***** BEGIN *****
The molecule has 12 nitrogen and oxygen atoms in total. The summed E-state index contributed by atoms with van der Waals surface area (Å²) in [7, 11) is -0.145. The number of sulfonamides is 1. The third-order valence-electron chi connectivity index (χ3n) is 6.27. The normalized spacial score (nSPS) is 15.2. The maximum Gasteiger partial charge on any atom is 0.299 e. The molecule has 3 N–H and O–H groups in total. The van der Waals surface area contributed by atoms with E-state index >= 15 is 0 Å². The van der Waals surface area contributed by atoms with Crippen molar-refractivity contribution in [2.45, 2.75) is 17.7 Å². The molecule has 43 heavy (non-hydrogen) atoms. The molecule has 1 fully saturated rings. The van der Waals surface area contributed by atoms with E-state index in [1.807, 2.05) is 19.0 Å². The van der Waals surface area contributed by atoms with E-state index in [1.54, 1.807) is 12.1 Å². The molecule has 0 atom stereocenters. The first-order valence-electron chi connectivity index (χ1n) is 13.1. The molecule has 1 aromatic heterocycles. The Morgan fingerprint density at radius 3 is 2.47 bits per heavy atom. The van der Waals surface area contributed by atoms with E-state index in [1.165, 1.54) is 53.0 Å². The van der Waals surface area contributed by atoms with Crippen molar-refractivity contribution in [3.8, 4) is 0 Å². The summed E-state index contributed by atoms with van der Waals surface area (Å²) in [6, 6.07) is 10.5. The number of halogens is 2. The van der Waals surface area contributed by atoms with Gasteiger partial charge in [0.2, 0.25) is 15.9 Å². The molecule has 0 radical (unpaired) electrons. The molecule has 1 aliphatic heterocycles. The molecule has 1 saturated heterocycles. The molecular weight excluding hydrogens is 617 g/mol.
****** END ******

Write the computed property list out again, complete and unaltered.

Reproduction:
The molecule has 12 nitrogen and oxygen atoms in total. The summed E-state index contributed by atoms with van der Waals surface area (Å²) in [7, 11) is -0.145. The number of sulfonamides is 1. The third-order valence-electron chi connectivity index (χ3n) is 6.27. The normalized spacial score (nSPS) is 15.2. The maximum Gasteiger partial charge on any atom is 0.299 e. The molecule has 3 N–H and O–H groups in total. The van der Waals surface area contributed by atoms with E-state index >= 15 is 0 Å². The van der Waals surface area contributed by atoms with Crippen molar-refractivity contribution in [2.45, 2.75) is 17.7 Å². The molecule has 43 heavy (non-hydrogen) atoms. The molecule has 1 fully saturated rings. The van der Waals surface area contributed by atoms with E-state index in [1.807, 2.05) is 19.0 Å². The van der Waals surface area contributed by atoms with E-state index in [1.54, 1.807) is 12.1 Å². The molecule has 0 atom stereocenters. The first-order valence-electron chi connectivity index (χ1n) is 13.1. The molecule has 1 aromatic heterocycles. The Morgan fingerprint density at radius 3 is 2.47 bits per heavy atom. The van der Waals surface area contributed by atoms with E-state index in [1.165, 1.54) is 53.0 Å². The van der Waals surface area contributed by atoms with Crippen molar-refractivity contribution in [3.8, 4) is 0 Å². The summed E-state index contributed by atoms with van der Waals surface area (Å²) in [6, 6.07) is 10.5. The number of halogens is 2. The van der Waals surface area contributed by atoms with Gasteiger partial charge in [0.2, 0.25) is 15.9 Å². The molecule has 0 radical (unpaired) electrons. The molecule has 1 aliphatic heterocycles. The molecule has 1 saturated heterocycles. The molecular weight excluding hydrogens is 617 g/mol.